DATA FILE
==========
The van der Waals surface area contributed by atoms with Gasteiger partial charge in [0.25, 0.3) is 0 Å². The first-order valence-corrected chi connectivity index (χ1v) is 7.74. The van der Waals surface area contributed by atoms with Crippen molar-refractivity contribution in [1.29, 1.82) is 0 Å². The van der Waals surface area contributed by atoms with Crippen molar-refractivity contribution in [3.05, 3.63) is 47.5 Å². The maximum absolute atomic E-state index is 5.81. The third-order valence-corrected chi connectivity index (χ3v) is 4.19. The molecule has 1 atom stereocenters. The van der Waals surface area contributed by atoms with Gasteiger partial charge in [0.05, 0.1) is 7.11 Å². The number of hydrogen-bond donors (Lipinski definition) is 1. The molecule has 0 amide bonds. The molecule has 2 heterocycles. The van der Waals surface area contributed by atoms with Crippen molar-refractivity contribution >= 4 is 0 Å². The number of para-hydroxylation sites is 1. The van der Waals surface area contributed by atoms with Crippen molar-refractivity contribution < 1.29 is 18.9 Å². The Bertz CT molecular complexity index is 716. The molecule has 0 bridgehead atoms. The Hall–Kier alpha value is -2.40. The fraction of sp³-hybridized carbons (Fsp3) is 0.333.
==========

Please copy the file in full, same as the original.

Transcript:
The van der Waals surface area contributed by atoms with Gasteiger partial charge in [0.25, 0.3) is 0 Å². The first-order valence-corrected chi connectivity index (χ1v) is 7.74. The van der Waals surface area contributed by atoms with Crippen molar-refractivity contribution in [1.29, 1.82) is 0 Å². The van der Waals surface area contributed by atoms with Crippen molar-refractivity contribution in [3.05, 3.63) is 47.5 Å². The maximum absolute atomic E-state index is 5.81. The third-order valence-corrected chi connectivity index (χ3v) is 4.19. The molecule has 1 atom stereocenters. The van der Waals surface area contributed by atoms with Gasteiger partial charge in [0.05, 0.1) is 7.11 Å². The number of hydrogen-bond donors (Lipinski definition) is 1. The molecule has 0 amide bonds. The molecule has 2 heterocycles. The van der Waals surface area contributed by atoms with Crippen molar-refractivity contribution >= 4 is 0 Å². The number of para-hydroxylation sites is 1. The van der Waals surface area contributed by atoms with Crippen molar-refractivity contribution < 1.29 is 18.9 Å². The Bertz CT molecular complexity index is 716. The molecule has 0 bridgehead atoms. The Hall–Kier alpha value is -2.40. The fraction of sp³-hybridized carbons (Fsp3) is 0.333.